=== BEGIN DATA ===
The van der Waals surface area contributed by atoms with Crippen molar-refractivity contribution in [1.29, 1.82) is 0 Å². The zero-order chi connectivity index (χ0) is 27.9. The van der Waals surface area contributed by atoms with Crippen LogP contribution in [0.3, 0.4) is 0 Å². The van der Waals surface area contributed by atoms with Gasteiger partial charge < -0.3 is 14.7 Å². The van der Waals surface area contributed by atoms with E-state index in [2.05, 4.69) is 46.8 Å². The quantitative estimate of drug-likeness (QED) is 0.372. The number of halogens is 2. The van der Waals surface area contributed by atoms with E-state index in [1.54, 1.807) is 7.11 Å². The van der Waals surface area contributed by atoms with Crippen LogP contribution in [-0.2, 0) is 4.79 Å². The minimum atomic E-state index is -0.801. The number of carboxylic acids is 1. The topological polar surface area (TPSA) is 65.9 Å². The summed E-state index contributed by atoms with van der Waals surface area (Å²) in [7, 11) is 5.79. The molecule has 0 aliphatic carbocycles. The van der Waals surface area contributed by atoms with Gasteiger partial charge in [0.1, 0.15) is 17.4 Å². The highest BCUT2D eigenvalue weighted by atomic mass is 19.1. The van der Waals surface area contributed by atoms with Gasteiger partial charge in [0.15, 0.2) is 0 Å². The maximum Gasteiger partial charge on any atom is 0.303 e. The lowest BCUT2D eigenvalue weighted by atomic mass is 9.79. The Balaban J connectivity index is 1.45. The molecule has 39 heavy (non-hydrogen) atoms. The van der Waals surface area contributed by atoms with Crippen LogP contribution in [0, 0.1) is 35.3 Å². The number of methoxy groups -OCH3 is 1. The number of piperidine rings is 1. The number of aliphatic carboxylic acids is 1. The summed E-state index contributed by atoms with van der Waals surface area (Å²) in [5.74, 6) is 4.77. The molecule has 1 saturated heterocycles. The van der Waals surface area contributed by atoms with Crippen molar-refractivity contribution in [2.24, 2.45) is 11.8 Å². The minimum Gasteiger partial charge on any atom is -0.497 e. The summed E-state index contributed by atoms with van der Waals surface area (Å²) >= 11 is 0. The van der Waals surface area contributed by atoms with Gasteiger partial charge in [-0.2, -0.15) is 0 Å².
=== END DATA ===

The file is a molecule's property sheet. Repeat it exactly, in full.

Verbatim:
The van der Waals surface area contributed by atoms with Crippen molar-refractivity contribution in [1.29, 1.82) is 0 Å². The zero-order chi connectivity index (χ0) is 27.9. The van der Waals surface area contributed by atoms with Crippen LogP contribution in [0.3, 0.4) is 0 Å². The van der Waals surface area contributed by atoms with Gasteiger partial charge < -0.3 is 14.7 Å². The van der Waals surface area contributed by atoms with E-state index in [2.05, 4.69) is 46.8 Å². The quantitative estimate of drug-likeness (QED) is 0.372. The number of halogens is 2. The van der Waals surface area contributed by atoms with E-state index in [1.54, 1.807) is 7.11 Å². The van der Waals surface area contributed by atoms with Crippen LogP contribution in [-0.2, 0) is 4.79 Å². The minimum atomic E-state index is -0.801. The number of carboxylic acids is 1. The topological polar surface area (TPSA) is 65.9 Å². The summed E-state index contributed by atoms with van der Waals surface area (Å²) in [7, 11) is 5.79. The molecule has 0 aliphatic carbocycles. The van der Waals surface area contributed by atoms with Gasteiger partial charge in [0.1, 0.15) is 17.4 Å². The highest BCUT2D eigenvalue weighted by atomic mass is 19.1. The van der Waals surface area contributed by atoms with Gasteiger partial charge in [0.15, 0.2) is 0 Å². The maximum Gasteiger partial charge on any atom is 0.303 e. The lowest BCUT2D eigenvalue weighted by atomic mass is 9.79. The Balaban J connectivity index is 1.45. The molecule has 39 heavy (non-hydrogen) atoms. The van der Waals surface area contributed by atoms with Crippen LogP contribution in [0, 0.1) is 35.3 Å². The number of methoxy groups -OCH3 is 1. The number of piperidine rings is 1. The number of aliphatic carboxylic acids is 1. The summed E-state index contributed by atoms with van der Waals surface area (Å²) in [5.74, 6) is 4.77. The molecule has 1 saturated heterocycles. The van der Waals surface area contributed by atoms with Crippen molar-refractivity contribution in [2.24, 2.45) is 11.8 Å². The minimum Gasteiger partial charge on any atom is -0.497 e. The summed E-state index contributed by atoms with van der Waals surface area (Å²) >= 11 is 0. The van der Waals surface area contributed by atoms with Gasteiger partial charge in [-0.2, -0.15) is 0 Å².